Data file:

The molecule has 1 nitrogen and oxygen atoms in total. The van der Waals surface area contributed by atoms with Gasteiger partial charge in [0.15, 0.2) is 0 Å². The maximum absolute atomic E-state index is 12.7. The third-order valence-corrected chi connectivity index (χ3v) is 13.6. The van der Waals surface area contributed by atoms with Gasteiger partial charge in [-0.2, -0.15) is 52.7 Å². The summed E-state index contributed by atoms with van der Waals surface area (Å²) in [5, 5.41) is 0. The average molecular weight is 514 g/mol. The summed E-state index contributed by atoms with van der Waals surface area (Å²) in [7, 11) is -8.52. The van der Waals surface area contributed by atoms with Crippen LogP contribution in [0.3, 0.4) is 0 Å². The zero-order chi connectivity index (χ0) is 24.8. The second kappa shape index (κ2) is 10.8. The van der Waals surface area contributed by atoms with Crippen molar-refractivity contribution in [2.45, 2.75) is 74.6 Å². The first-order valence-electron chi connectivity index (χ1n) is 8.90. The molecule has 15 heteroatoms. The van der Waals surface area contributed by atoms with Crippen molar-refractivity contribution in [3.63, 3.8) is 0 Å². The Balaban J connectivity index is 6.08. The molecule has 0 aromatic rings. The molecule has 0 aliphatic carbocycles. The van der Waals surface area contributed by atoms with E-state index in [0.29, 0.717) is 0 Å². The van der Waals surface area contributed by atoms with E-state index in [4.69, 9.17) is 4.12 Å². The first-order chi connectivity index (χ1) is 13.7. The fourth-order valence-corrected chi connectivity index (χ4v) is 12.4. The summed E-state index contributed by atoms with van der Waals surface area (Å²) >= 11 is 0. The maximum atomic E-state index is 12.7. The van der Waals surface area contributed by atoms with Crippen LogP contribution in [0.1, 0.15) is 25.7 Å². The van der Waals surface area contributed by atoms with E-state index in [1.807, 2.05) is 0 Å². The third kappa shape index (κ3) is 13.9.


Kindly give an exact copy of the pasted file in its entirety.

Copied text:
The molecule has 1 nitrogen and oxygen atoms in total. The van der Waals surface area contributed by atoms with Gasteiger partial charge in [0.15, 0.2) is 0 Å². The maximum absolute atomic E-state index is 12.7. The third-order valence-corrected chi connectivity index (χ3v) is 13.6. The van der Waals surface area contributed by atoms with Gasteiger partial charge in [-0.2, -0.15) is 52.7 Å². The summed E-state index contributed by atoms with van der Waals surface area (Å²) in [5, 5.41) is 0. The average molecular weight is 514 g/mol. The summed E-state index contributed by atoms with van der Waals surface area (Å²) in [7, 11) is -8.52. The van der Waals surface area contributed by atoms with Crippen LogP contribution in [0.3, 0.4) is 0 Å². The zero-order chi connectivity index (χ0) is 24.8. The second kappa shape index (κ2) is 10.8. The van der Waals surface area contributed by atoms with Crippen molar-refractivity contribution in [2.45, 2.75) is 74.6 Å². The first-order valence-electron chi connectivity index (χ1n) is 8.90. The molecule has 15 heteroatoms. The van der Waals surface area contributed by atoms with Crippen molar-refractivity contribution in [3.63, 3.8) is 0 Å². The Balaban J connectivity index is 6.08. The molecule has 0 aromatic rings. The molecule has 0 aliphatic carbocycles. The van der Waals surface area contributed by atoms with E-state index in [0.29, 0.717) is 0 Å². The van der Waals surface area contributed by atoms with E-state index in [4.69, 9.17) is 4.12 Å². The first-order chi connectivity index (χ1) is 13.7. The fourth-order valence-corrected chi connectivity index (χ4v) is 12.4. The summed E-state index contributed by atoms with van der Waals surface area (Å²) >= 11 is 0. The maximum atomic E-state index is 12.7. The van der Waals surface area contributed by atoms with Crippen LogP contribution in [0.1, 0.15) is 25.7 Å². The van der Waals surface area contributed by atoms with E-state index in [1.807, 2.05) is 0 Å². The third kappa shape index (κ3) is 13.9.